Directly opposite, on the ground floor of the so-called Champions Tower, Volkswagen has opened a pop-up store. Today, the VW logo is emblazoned above the glass fronts of the showroom. It was not easy for the group to gain a foothold in the promised land. The first VW dealer with its own repair workshop opened in Tel Aviv as early as the 1960s, but its operator had to struggle primarily with boycotts.

The spokeswoman did not want to read out advertising slogans

At that time, for example, the Israeli news anchor Yael Ben-Yehuda refused to read a slogan for the VW Beetle on the radio. “There are no problems with a Volkswagen,” was the sentence with which the group actually wanted to advertise the reliability of its cars. Ben-Yehuda's resistance set the precedent. From then on, many speakers were free to choose whether or not to present the messages of German companies.

Even in the 1980s, importers tried to cover up the origin of German products. For example, the VW Passat was not given the stamp “Made in Germany”, but was advertised as “European”.

Today the vehicles of the German automobile manufacturer are part of the cityscape, although the sales figures are still comparatively low. In the latest registration statistics, VW only ranks 14th. In the upper class segment, Mercedes and BMW lead the field, in the middle class, Asians such as Hyundai, Kia and Toyota are at the top.

Mercedes also took longer

Volkswagen is cooperating with some of the country's start-ups for this purpose. With two Israeli technology companies, the carmaker wants to bring a ridesharing service with self-driving cars onto the streets of Tel Aviv in three years - initially as a pilot project, later with a few hundred vehicles.

VW is not the only German car manufacturer that had to build its current reputation first. Mercedes, too, initially had problems selling its buses to an Israeli bus company in the 1970s. There was initially great resistance, and it was only after a ten-year wait that Mercedes was able to deliver a total of 1,100 models in Israel.

No trouble with Arab countries

And it also took the Düsseldorf-based consumer goods group Henkel a long time to arrive on the Israeli market. The official reason for this: "Because of Israel's conflicts with the Arab world, direct activities in this country were not possible for decades," says Henkel. After all, they didn't want to risk being banned from trade by Arab countries.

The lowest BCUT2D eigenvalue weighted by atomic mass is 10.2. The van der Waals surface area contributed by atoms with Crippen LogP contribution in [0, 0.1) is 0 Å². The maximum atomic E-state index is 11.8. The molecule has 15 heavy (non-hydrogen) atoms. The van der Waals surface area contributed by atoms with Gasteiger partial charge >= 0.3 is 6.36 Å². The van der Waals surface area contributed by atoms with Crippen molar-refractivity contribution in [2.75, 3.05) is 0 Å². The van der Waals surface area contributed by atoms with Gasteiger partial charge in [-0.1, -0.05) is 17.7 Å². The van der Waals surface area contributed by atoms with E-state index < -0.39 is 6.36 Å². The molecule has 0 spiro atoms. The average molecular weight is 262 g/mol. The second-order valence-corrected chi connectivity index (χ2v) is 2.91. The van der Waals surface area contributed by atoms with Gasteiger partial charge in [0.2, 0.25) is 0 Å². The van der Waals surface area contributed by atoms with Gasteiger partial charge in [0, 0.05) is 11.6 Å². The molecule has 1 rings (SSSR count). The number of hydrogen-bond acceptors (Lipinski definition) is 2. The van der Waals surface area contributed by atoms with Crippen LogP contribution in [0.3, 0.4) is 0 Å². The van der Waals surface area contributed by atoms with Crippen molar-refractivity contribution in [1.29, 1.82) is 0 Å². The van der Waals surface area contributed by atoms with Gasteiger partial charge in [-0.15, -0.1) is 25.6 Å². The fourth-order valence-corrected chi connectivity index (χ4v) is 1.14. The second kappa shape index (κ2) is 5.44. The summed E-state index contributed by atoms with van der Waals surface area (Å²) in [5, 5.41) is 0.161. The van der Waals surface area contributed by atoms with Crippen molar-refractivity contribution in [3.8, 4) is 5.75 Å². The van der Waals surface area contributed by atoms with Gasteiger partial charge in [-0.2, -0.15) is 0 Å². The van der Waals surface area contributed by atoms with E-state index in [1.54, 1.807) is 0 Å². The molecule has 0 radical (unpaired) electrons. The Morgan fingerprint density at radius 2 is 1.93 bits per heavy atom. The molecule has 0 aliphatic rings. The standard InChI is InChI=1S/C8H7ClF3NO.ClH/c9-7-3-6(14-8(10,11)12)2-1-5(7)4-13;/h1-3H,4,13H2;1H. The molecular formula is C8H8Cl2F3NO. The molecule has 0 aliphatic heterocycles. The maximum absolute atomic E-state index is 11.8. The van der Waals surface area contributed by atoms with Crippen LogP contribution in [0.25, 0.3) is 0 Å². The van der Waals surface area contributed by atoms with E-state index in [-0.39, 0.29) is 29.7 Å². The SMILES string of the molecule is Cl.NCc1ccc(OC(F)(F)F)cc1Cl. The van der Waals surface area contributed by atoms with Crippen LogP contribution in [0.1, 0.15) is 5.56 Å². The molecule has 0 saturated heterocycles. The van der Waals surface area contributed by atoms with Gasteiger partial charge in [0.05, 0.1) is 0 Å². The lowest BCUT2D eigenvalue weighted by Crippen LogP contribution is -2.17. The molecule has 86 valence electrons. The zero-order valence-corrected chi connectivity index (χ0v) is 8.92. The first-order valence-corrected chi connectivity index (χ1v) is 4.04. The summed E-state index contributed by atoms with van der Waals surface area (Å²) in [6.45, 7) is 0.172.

This only changed in the late 1990s. Henkel began building a network of dealers and founded a joint venture in 1996 to sell its detergents and cosmetics. In the meantime, the company relies fully on the German map: On some packaging, the consumer goods company even prints a small logo with the Hebrew inscription "Technologia Germanit", which translates as "German technology".

Glasses also popular with tourists

Their good reputation should pay off for German companies. Because Israel is economically strong. Hardly any other industrialized nation has grown so strongly since the turn of the millennium. This is also noticeable in the wallets of some Israelis, who can increasingly afford the expensive products from Germany.

In addition, the country has developed into a global high-tech location. For the almost nine million inhabitants, there are an estimated 8,000 young tech companies looking for partners. This is one of the reasons why the large German corporations have long opened branches in Israel.

Incidentally, the eyewear label Carolina Lemke can benefit twice from its fraudulent labeling. Not only Israelis give in to the lure of German designer products. “We also have a lot of German tourists in our shop,” says the employee. However, they should become skeptical when they look at the sales brochures: They are talking about “Geramany” instead of “Germany”.